Fulton project will let residents monitor electric usage

Related Story

FULTON - Everyone is going digital these days, and that now includes the city of Fulton.

The city has replaced all of its electric meters with new smart meters as part of its smart grid plan.

Instead of displaying the dial that exists on most electric meters, the smart meters are digital, are able to record a person's consumption of energy more frequently, and allow them to check on their energy use more often. 

The customer can access an online portal where they can sign in to their account and check their energy usage on a regular basis during their billing period. 

Fulton Superintendent of Utilities Darrell Dunlap said the new system might help customers curb their energy usage more efficiently.

"It gives the customer a way to look and see how they're doing," he said. "Before they get that bill they can kind of get an idea of 'how much am I using'," he said. 

He said the customer will also get an email when they have used 50 percent of their energy, so they can keep a closer eye on how much they use. 

Dunlap said the city applied for a grant in 2011 with the Missouri Department of Energy and were fortunate enough to receive the grant.

The Department of Energy will pay for 50 percent of the project on the electric side, but Fulton will have to budget for the water and gas section.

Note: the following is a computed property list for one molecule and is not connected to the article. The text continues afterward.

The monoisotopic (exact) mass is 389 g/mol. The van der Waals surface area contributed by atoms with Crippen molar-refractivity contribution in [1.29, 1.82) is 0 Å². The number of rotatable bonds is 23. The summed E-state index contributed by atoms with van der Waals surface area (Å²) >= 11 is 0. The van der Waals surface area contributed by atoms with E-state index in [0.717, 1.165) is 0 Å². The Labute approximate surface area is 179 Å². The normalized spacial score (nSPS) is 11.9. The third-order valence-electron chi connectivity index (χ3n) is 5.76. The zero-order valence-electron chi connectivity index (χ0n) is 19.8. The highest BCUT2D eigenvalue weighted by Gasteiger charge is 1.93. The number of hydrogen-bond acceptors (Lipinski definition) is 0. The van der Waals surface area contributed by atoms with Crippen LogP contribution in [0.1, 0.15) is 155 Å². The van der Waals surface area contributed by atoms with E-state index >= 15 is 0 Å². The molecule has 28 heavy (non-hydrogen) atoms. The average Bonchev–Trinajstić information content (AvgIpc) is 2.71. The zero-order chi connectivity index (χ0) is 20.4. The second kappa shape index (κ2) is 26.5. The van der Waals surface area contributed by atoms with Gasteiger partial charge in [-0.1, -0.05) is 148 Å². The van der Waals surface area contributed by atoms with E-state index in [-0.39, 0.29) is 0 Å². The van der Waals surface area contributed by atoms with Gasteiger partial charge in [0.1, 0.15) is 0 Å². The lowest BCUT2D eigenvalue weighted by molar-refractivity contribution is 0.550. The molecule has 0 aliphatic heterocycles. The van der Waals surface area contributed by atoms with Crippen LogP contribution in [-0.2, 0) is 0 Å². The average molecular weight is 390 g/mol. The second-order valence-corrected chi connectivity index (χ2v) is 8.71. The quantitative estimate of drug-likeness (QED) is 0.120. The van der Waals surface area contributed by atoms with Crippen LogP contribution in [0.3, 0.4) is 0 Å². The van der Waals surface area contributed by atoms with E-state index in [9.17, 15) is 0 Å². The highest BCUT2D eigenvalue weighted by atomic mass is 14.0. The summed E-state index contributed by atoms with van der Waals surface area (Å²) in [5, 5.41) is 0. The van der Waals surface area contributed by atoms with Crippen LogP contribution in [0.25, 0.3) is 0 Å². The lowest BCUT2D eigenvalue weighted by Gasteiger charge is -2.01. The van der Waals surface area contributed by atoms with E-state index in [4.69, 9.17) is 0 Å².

Recently, the city has been able to finish installing and updating all the electric meters for residents, and has also installed a few hundred smart water meters.

Dunlap said the electric smart meters had to be put in first, before the water and gas meters. 

"The water and the gas talk to the electric meter and then the electric meter brings all the readings back," he said. "You got to get the electric in first, get it solid." 

KOMU 8 asked a representative from the city of Columbia whether the city had considered this plan for residents. Water and Light spokesperson Connie Kacprowitcz said Columbia has thought about it and actually done a study in the past, but currently it wanted to allocate funds to other plans such as a new substation and building transmission lines. 

"There's some other things that we need to fund within the next five years that we didn't want to add this to the plate right now," she said. 

Kacprowitz and Dunlap stated seperately that a benefit of the smart grid system would not only include consumer's ability to see their energy usage, but also allows the city to tell which houses don't come back on after a power outage. 

"The power plant can say 'hey I'm still showing the guy down there on the end of the street is still out' so before that lineman goes back home and has to come back out, he knows that everybody's back on before he goes back in," Dunlap said. 

Dunlap said those who currently work as meter readers will be trained and promoted to linemen, as the need for meter readers will no longer be necessary.